Pig farming: Nagaland generating Rs 30 cr annually

Nagaland has about 60 registered piggeries generating Rs 30 crore approximately in revenue annually. This was stated by Nagaland Piggery Farmers’ Association (NPFA) president Rev. N Subong Aier.
Asserting that livestock played a critical role in rural livelihood and economic development, he told Nagaland Post that pigs were reared by about 70% of the State’s population.
He claimed that pig, in comparison with other livestock, had a great potential in ensuring faster economic returns to farmers due certain inherent traits like high fecundity, better-feed conversion efficiency, early maturity and short generation interval.
Subong said pig farming also required small investment on buildings and equipment, and hence had immense potential to ensure nutritional and economic security to the society.
He disclosed that, as per the NPFA assessment, the piggeries generated Rs 30 crore in revenue annually and that local breed was usually sold for functions and other big occasions.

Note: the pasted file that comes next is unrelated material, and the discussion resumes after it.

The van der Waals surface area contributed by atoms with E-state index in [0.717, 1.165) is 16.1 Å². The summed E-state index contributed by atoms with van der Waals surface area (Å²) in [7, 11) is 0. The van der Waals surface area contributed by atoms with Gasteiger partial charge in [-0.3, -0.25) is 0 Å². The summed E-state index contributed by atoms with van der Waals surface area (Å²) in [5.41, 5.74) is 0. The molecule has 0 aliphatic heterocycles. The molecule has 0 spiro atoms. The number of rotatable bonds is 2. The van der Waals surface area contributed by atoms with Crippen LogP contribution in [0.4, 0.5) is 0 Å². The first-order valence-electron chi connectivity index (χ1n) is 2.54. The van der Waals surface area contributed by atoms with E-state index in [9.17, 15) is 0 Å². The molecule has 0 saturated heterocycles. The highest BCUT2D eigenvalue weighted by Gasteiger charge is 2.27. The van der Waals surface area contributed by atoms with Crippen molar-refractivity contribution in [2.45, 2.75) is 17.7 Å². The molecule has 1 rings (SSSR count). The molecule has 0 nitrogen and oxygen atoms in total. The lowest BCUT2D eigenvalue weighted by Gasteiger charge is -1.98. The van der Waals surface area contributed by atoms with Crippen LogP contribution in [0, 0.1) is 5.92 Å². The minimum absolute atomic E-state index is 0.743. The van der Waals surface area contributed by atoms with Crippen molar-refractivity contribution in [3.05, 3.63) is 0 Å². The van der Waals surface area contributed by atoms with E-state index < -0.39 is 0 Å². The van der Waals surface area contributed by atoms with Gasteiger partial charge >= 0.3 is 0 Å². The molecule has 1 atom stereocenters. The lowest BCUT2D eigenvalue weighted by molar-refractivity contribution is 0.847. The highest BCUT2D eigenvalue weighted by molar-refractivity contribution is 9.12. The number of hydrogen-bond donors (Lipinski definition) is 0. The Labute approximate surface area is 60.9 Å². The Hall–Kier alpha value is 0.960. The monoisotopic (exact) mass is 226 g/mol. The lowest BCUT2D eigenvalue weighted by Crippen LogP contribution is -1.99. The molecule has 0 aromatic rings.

Asked about the reason for unavailability of local breed pork in the market, he revealed that suppliers and local butchers did not buy from the local farmers as the price for the local breed was higher compared to imported pigs.
“Butchers and suppliers do not buy from the local farmers because there is not much profit compared with that of imported pigs. But the quality of local breed is better,” Subong pointed out.
He mentioned that the association had already tied up with North East Council (NEC) through the Department of Animal Husbandry & Veterinary to implement traditional piggeries covering 34 villagers, which would generate Rs 10 crore.
Meanwhile, expressing concern over the 500 families who had been adversely affected by the recent ban on pig transport, Subong mentioned that this had both negative and positive impacts. He said more than a thousand local pig farmers had been benefitted as they were able to sell their local breed pig in the market, although the price was higher than the imported pork.
Subong clarified that there had been no price escalation for local pork to date as it was still sold for Rs 280 a kilo.
Explaining the reason for the higher rate of local pork in the market, he pointed out that in comparison to imported pork, the local variety had less meat content. He admitted that local pork was expensive and attributed this to higher price of feeds as the State did not produce these, for which maize and other such feeds were mostly imported from outside.
He mentioned that time and again the association had been conducting training and seminars for the general public and exhorted young entrepreneurs to focus on piggery that had huge potential for local economy.



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